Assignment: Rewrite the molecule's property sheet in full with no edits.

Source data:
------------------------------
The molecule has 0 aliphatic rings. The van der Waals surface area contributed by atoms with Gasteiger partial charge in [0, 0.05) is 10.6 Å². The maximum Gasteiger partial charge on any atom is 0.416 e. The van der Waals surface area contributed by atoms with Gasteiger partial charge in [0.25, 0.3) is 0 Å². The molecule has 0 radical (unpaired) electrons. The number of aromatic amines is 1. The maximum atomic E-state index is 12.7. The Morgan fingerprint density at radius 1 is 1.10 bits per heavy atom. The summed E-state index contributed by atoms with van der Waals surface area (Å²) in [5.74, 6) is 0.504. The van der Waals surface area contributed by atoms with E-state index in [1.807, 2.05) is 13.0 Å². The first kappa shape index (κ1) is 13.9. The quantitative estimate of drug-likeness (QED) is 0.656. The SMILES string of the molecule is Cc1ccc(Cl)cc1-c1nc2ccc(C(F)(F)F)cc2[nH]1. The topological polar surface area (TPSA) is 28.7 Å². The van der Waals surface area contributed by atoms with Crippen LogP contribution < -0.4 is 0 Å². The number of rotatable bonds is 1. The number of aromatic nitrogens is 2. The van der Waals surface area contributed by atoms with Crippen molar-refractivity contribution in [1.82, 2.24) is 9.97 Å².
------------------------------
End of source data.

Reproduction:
The molecule has 0 aliphatic rings. The van der Waals surface area contributed by atoms with Gasteiger partial charge in [0, 0.05) is 10.6 Å². The maximum Gasteiger partial charge on any atom is 0.416 e. The van der Waals surface area contributed by atoms with Gasteiger partial charge in [0.25, 0.3) is 0 Å². The molecule has 0 radical (unpaired) electrons. The number of aromatic amines is 1. The maximum atomic E-state index is 12.7. The Morgan fingerprint density at radius 1 is 1.10 bits per heavy atom. The summed E-state index contributed by atoms with van der Waals surface area (Å²) in [5.74, 6) is 0.504. The van der Waals surface area contributed by atoms with E-state index in [1.807, 2.05) is 13.0 Å². The first kappa shape index (κ1) is 13.9. The quantitative estimate of drug-likeness (QED) is 0.656. The SMILES string of the molecule is Cc1ccc(Cl)cc1-c1nc2ccc(C(F)(F)F)cc2[nH]1. The topological polar surface area (TPSA) is 28.7 Å². The van der Waals surface area contributed by atoms with Crippen LogP contribution < -0.4 is 0 Å². The number of rotatable bonds is 1. The number of aromatic nitrogens is 2. The van der Waals surface area contributed by atoms with Crippen molar-refractivity contribution in [1.82, 2.24) is 9.97 Å².